By the time you start to write the first draft of your dissertation, you will probably already have accumulated a wealth of notes, scribbles and ideas.
Planning is essential, but do not be hesitate to draw up new plans whether it is a brief abstract of your dissertation as a whole, or a detailed breakdown of a particular chapter.
Prompt revision is easier than letting things drift, and you should do it while the advice of your supervisor is fresh in your mind.
This will also avoid building up a backlog of work that needs to be revised, which can be discouraging.
As you continue to write the main chapters of the work, you may find that your initial plan has changed.
This means that when you have completed the chapters that form the main body of your dissertation you can return to the proposal and revise it as much as you need, to form the introduction.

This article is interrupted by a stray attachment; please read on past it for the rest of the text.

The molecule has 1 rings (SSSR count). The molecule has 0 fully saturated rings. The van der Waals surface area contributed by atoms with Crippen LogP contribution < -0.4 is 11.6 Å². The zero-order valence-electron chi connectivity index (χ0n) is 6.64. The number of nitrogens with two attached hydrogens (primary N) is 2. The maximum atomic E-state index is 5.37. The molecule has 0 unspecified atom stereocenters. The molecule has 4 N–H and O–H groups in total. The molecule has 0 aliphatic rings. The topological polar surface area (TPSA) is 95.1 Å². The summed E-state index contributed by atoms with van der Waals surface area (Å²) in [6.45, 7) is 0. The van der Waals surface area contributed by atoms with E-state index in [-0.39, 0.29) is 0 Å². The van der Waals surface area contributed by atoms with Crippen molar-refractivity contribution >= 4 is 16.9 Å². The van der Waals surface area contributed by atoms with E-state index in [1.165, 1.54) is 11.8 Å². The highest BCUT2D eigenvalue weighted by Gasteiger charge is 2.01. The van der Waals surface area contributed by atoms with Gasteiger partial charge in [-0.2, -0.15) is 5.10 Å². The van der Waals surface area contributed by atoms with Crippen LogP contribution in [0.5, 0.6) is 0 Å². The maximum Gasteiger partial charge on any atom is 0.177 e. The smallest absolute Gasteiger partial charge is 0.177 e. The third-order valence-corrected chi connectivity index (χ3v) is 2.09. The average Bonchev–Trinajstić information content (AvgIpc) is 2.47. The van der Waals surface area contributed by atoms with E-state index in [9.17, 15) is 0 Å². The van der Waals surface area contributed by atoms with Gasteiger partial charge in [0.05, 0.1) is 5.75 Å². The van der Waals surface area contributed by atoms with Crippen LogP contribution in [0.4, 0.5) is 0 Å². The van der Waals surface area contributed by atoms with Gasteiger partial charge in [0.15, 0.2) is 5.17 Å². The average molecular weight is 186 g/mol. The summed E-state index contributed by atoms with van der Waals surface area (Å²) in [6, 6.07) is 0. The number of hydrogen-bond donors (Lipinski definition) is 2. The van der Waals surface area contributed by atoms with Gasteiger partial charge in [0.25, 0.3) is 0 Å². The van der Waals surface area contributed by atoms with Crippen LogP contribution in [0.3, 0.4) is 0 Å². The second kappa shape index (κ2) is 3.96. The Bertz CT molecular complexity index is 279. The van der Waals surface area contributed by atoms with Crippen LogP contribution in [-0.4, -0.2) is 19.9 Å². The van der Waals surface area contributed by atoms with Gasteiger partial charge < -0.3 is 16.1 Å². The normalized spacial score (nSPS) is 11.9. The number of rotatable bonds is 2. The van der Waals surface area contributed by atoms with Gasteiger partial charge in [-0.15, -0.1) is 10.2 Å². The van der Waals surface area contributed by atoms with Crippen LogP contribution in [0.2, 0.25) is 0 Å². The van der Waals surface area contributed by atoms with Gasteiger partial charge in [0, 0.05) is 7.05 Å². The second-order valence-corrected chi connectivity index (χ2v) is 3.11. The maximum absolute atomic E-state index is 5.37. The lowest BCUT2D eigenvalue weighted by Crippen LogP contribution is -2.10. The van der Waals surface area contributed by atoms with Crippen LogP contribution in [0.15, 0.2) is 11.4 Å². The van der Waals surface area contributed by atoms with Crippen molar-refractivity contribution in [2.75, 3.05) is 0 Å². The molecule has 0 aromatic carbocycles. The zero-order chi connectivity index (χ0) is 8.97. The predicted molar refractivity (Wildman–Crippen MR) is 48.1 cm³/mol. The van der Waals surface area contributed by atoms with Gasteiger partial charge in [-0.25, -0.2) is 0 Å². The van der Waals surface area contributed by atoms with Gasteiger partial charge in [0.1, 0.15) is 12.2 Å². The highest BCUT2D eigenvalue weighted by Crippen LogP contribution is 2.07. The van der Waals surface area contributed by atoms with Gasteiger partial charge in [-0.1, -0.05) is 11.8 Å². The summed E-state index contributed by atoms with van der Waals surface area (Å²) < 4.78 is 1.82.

When you hand in this draft, you should arrange a tutorial to receive your supervisor's verbal or written comments and suggestions on how it may be improved.
You may, for example, produce a draft introduction setting out the issue, together with a literature review which covers what, if any, treatment of the topic has gone beforehand.
This may be more than one chapter, but should certainly be written in sections.
This should include previous work done on the field of study and anything that you consider to be relevant to the hypothesis or research question and to its investigation.